The story is set in Frip, which can scarcely be called a town, lacking anything by way of stores, schools, or other amenities. It’s more like a three family collective wedged between sea and swamp where the families subsist by raising goats. All would be well and good were it not for the gappers: small, round, spiky creatures who crawl from the ocean, attaching themselves in large numbers to every goat they can find. Why? Because Gappers love goats. Encountering one elicits from them high-pitched shrieks of pleasure. For goats, the feeling is not mutual, and the animals stop producing milk, a major concern in a one-industry town. Saunders sets all this up neatly, economically, in the opening pages. Continue reading
~by Dan Pinkerton
Donald Barthelme published only one children’s book in his career, The Slightly Irregular Fire Engine OR The Hithering Thithering Djinn. The title is reminiscent of one of Rocky and Bullwinkle’s Fractured Fairy Tales, and you get the sense Barthelme probably watched the cartoons and was maybe even diverted by them. He did after all have a penchant for writing fractured fairy tales of his own, featuring the likes of Sinbad, Bluebeard, Snow White, and King Arthur. Of course, his inspiration came from sources both older and more esteemed than Saturday morning TV, but even a quotidian tale like “The School” comes to assume an animated quality in Barthelme’s hands, a discourse on love and (mainly) death that ends with a gerbil knocking on the door and entering a classroom.
But back to Fire Engine: the illustrations were appropriated from nineteenth-century texts, and Barthelme admitted the text was “written to fit” the pictures. This go-where-the-nineteenth-century-illustration-takes-you approach is undoubtedly a high-flying, free-wheeling way to compose. Of course, you probably need to be a writer of Barthelme’s considerable gifts to pull it off, otherwise the whole thing comes crashing down in a miasma of meaningless frippery OR egotistical authorial indulgence. Fire Engine tumbles along like, well, an elephant tumbling down a hill (one of the events depicted in the book), the randomness of incidents merely adding to the fun. Continue reading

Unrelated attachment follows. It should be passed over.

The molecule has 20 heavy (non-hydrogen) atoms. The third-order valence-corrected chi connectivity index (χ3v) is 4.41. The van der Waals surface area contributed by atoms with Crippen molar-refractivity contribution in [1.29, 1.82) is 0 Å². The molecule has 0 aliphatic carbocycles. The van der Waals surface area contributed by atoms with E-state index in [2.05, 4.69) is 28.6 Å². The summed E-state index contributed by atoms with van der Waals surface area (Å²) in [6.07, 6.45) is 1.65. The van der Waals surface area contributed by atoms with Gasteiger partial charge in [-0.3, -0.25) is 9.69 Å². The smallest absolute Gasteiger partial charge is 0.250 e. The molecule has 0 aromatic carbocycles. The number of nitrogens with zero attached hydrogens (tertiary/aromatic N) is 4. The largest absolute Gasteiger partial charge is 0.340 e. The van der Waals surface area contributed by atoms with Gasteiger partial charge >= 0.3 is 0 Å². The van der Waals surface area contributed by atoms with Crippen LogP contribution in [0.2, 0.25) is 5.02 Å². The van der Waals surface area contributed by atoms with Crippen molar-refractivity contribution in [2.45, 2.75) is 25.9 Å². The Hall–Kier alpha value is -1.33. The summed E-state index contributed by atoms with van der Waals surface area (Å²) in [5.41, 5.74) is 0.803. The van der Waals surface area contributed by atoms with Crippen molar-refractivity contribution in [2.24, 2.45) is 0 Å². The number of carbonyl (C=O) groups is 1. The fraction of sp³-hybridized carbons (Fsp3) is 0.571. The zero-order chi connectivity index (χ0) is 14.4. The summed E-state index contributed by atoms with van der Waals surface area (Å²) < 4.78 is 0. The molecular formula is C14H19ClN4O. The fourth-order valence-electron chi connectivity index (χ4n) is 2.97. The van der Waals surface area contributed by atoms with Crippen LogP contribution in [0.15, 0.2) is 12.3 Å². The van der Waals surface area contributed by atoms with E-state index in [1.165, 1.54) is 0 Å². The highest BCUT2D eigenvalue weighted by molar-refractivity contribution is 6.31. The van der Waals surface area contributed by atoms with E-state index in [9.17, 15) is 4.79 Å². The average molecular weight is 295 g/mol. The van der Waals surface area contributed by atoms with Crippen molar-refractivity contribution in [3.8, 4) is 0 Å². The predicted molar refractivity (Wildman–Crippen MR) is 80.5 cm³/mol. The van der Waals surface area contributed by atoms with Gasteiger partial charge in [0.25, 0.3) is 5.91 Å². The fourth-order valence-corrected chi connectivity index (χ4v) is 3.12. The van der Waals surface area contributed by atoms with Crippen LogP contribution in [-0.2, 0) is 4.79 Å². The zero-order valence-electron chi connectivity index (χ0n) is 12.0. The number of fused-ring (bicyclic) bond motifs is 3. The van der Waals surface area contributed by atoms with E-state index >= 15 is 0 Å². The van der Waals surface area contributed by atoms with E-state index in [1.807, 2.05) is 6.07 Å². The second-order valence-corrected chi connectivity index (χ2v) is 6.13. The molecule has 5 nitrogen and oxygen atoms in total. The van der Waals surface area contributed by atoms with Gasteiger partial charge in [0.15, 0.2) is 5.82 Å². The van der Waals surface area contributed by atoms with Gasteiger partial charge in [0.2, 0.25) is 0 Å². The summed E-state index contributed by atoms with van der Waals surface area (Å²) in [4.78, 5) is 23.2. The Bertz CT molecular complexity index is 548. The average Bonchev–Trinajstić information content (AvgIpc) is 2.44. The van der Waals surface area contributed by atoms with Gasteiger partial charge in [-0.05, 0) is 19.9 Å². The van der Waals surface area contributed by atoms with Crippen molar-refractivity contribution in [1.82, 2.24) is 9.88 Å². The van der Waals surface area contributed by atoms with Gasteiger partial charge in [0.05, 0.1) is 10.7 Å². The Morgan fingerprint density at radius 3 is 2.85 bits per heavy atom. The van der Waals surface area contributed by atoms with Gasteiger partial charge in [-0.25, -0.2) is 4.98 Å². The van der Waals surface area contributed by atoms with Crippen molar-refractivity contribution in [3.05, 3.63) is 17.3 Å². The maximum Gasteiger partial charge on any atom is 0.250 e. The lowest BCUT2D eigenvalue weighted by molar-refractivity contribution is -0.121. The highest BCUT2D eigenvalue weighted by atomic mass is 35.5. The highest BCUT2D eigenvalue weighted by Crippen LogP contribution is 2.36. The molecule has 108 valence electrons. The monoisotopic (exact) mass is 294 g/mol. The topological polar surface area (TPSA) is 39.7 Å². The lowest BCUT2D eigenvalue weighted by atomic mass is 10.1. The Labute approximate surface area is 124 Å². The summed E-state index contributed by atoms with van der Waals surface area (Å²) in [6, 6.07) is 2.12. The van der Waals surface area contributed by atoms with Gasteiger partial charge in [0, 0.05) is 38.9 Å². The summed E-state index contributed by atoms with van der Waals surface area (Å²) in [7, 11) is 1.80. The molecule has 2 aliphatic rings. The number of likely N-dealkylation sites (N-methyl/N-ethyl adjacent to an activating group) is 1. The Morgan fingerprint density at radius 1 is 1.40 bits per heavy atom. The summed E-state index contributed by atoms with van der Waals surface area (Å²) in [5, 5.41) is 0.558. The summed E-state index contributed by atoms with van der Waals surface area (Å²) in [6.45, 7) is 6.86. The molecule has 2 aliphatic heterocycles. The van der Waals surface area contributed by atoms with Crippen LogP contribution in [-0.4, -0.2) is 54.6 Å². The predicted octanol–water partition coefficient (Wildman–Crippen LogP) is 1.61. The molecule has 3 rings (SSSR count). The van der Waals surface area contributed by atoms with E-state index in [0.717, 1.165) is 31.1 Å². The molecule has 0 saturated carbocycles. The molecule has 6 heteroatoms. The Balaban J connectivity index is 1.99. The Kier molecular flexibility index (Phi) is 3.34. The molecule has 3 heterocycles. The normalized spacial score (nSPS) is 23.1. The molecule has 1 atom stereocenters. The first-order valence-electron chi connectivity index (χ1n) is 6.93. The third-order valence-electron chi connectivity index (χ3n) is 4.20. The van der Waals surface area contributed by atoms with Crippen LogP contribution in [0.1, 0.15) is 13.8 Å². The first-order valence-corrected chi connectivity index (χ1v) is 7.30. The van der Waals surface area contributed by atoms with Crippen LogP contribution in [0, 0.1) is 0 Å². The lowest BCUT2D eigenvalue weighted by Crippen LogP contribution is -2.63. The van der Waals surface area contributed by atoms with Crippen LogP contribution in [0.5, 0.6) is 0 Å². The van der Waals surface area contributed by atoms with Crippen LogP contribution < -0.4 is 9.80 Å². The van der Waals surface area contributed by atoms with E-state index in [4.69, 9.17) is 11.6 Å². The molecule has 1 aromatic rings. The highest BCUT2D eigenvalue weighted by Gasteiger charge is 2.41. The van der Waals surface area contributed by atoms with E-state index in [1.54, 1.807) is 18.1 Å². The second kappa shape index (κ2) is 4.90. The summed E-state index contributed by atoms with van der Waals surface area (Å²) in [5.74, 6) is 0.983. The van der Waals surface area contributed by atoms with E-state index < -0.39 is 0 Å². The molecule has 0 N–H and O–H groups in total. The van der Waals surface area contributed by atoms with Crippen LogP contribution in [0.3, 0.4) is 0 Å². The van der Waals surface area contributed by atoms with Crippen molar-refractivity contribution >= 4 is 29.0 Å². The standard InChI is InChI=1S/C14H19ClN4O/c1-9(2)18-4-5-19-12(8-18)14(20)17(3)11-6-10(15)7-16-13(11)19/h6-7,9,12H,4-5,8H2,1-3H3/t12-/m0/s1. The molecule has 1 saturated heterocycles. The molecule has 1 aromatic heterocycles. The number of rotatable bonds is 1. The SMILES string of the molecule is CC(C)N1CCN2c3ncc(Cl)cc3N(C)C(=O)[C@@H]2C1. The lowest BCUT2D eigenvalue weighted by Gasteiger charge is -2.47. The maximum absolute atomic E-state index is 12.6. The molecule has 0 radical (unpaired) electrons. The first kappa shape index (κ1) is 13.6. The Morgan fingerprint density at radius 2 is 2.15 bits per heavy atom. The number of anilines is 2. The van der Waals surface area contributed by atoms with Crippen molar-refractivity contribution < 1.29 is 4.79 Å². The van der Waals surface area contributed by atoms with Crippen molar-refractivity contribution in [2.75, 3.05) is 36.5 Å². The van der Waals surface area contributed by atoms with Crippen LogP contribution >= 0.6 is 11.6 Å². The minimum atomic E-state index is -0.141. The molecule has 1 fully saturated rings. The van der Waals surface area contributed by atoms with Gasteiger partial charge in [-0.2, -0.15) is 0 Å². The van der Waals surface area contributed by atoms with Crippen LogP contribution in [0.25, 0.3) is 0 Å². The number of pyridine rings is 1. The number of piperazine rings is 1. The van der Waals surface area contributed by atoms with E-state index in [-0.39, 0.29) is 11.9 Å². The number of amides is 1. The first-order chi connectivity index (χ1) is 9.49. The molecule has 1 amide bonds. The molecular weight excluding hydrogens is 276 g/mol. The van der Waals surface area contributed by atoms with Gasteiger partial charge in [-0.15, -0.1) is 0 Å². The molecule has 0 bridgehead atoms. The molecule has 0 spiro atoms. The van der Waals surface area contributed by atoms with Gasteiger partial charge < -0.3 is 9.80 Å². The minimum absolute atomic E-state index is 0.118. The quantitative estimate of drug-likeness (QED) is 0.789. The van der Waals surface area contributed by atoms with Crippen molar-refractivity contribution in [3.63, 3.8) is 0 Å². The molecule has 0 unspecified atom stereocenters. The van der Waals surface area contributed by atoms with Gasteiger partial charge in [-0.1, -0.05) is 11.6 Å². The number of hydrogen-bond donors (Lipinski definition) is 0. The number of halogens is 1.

Reviews of quirky kids’ books that are of interest to an adult literary crowd.
~by Dan Pinkerton
The Shrinking of Treehorn, a lime green pocket-sized paperback, can be got for around the price of a value meal from the fine folks at Amazon. The Treehorn of the title is a boy I’d guess to be eight or nine years old. His age is never given, nor do we ever learn whether Treehorn is his first or last name. The mononymous character is something of a staple of children’s literature—consider Madeline, for instance, or Sendak’s Max. Writers want character names that will stick in a young reader’s head, but a single-named character also serves another purpose. He’s not some “other,” with a set of specifics one might find on a passport. He is me; I am Treehorn, or at least could be. Many of these children’s stories share elements of fables or fairy tales where a moral is to be conveyed, and the moral cannot efficiently sink in if the reader fails to place himself in the character’s shoes.
We get our first glimpse of Treehorn on the book’s cover, courtesy of Edward Gorey, who has done the ink drawings. Treehorn stands in an unfurnished room, staring wistfully at something beyond the viewer’s range of vision. At first glance, Gorey’s drawings seem rudimentary, toss-off sketches in the same vein as Shel Silverstein’s: lines bend when they should remain straight; characters’ postures appear stilted. But as I examined the drawings more closely, I was amazed by how gestural they were, how the tilt of Treehorn’s head gave him an expression of longing, or, in another image, how his mother stooped slightly, gazing into the oven as she held a hand to her chin. Hers was a pensive look—not of concern for her son’s wellbeing but rather that the cake wouldn’t fall.
This is one of the underlying tensions of the book, an unconcern for Treehorn’s condition, which, if you haven’t already guessed from the title, is that he is shrinking. His first clue comes when he fails to reach things in his closet he was once able to—namely, his candy stash. Then Treehorn’s “trousers” appear to grow too big. I call attention to the word “trousers” because it is but one example of how the author, Florence Parry Heide, has created (with Gorey’s help) a willfully anachronistic book. The Shrinking of Treehorn was first published in 1971, but certain phrases and behaviors of its characters make it seem at least a decade older, and Gorey’s drawings make it seem older yet. Continue reading